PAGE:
Assistance to Dependent Elderly Family Members is Protected
Providing a little monthly financial assistance to an elderly relative is a common thing, especially in Michigan, which is undergoing a very tough economy at the moment with services for the elderly underfunded and failing on a widespread scale. The good news, however, is that, if you are in the position of being able to give a little back to those who have given much to you when you were all a little younger, the Chapter 7 and the Chapter 13 bankruptcy process will generally not stop you from continuing to do so. The worry that most potential clients have who are helping someone special in their lives out is whether they will be allowed to continue spending a portion of their monthly income in this manner. This is not an unfounded worry to have.
Assistance to Elderly Relatives: Where Is It Calculated?
Specifically, in either a Chapter 7 or Chapter 13 bankruptcy, all income and all monthly expenses must be accounted for in two different areas: (1) in the bankruptcy petition schedules themselves, in which you must list your average monthly and your average monthly (household, non-debt) expenses; and (2) in the Means Test, which is a backward-looking (over the 6 months prior to filing) inspection of your average, gross income. It is this Means Test that determines whether one is eligible to file Chapter 7 or if they must file a Chapter 13. The "average monthly income" and "average monthly expense" schedules are largely what determine how much you have to pay each month into a Chapter 13 payment plan (the Means Test can have an effect upon this as well). With regard to the bankruptcy schedules, the amount of "net income" your household has each month when monthly average household expenses are deducted from average monthly income is a very important number. For Chapter 7 purposes, the less net monthly income you have, the better (i.e., more eligible) off you are. Thus, the Chapter 7 bankruptcy trustees and the US Trustee's Office, who inspect every Chapter 7 petition that is filed, will look carefully at your expenses to determine whether you are listing expenses that are unusually high or that are of a non-necessary nature. For Chapter 13 purposes, the net income is what you pay each month as a payment amount into the Chapter 13 payment plan. Again, Chapter 13 Trustees look very closely at these expenses to determine whether you should be paying even more into your payment plan. With regard to the Means Test, if your gross household income is under the median income for your household size in your state, you are eligible for Chapter 7 filing---or, in a Chapter 13, for a 3-year Chapter 13 payment plan rather than a 5-year payment plan. If you are "under-median," that is the end of the inspection, so long as your income has been properly reported, but, if you are "over-median," various deductions can be applied to reduce your income to either qualify you for a Chapter 7 in that context or to reduce the "disposable monthly income" that the Means Test says that you have in order not to have to pay more into a Chapter 13 plan each month than your schedules say that you are able to in that context. Happily, Congress anticipated this need when it drafted the Bankruptcy Code, and a monthly expense for family assistance provided to elderly relatives is allowed both on the bankruptcy schedules and in the Means Test. Such an expense or means test deduction has rarely been questions in any of my former clients' cases.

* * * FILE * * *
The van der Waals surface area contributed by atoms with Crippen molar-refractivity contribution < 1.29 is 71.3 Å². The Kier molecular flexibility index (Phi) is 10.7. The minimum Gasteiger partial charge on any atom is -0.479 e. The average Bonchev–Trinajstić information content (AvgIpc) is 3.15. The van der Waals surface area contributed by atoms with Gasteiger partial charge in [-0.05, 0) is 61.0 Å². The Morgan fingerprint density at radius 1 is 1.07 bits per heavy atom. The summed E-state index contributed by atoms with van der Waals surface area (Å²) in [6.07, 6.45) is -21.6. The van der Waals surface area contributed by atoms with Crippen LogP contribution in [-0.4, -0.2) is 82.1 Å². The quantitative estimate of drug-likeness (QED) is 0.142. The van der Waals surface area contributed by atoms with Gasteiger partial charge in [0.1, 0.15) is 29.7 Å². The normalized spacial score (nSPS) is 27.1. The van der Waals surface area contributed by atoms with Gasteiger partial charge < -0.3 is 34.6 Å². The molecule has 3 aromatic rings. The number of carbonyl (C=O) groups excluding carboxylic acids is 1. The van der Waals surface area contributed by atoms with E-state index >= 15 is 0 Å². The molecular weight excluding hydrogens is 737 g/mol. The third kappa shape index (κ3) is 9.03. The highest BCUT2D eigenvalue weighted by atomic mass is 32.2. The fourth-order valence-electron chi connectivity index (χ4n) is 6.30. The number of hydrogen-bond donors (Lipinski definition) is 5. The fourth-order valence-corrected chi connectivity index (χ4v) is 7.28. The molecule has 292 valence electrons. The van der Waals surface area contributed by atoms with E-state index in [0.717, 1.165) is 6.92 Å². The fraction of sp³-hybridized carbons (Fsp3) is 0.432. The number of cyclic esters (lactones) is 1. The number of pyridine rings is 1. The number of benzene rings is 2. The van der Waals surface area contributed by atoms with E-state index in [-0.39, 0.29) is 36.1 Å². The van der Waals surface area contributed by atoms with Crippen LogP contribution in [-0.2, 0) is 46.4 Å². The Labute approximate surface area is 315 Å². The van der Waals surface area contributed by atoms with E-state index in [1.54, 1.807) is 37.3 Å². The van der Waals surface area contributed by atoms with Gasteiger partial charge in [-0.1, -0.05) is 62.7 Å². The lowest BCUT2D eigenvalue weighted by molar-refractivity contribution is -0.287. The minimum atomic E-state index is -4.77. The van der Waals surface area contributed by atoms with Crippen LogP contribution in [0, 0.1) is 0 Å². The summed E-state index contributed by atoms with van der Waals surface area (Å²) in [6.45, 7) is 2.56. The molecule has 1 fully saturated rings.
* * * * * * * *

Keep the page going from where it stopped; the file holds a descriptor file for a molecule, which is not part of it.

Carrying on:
Family Assistance in Bankruptcy: It's All Relative
A caveat to this is when the amount of money provided to the elderly family member each month is "high." What does "high" mean? It depends on the Trustee in question and on what the household income might hypothetically be if the expense were removed from the picture. There is no bright-line here, as this is a highly relative equation, but an experienced bankruptcy attorney will guide you through the drafting of the petition schedules and the proper calculation of the means test in a manner that will maximize the odds of your being able to both find relief from insurmountable debt and continue to help your loved ones out. Likewise, accounting for the support expense on your "average monthly expense" schedule also requires a careful touch, best served by the assistance of a good bankruptcy lawyer. At the least, however, you can expect to have to provide documentation as to the amount of money actually expended for the benefit of the dependent family-member, as well as to explain the purpose of and the basis of the need for the continued provision of the cash assistance that might otherwise be paid to your creditors. If you are a Michigan resident and would like to explore your options for a Chapter 7 or Chapter 13 bankruptcy with an experienced Michigan bankruptcy attorney, please contact us at (866) 674-2317 or click the button below to schedule a free, initial consultation.
If you enjoyed reading "Can I Still Assist Elderly Relatives if I File Bankruptcy?," please browse our other articles on our main Michigan Bankruptcy Blog.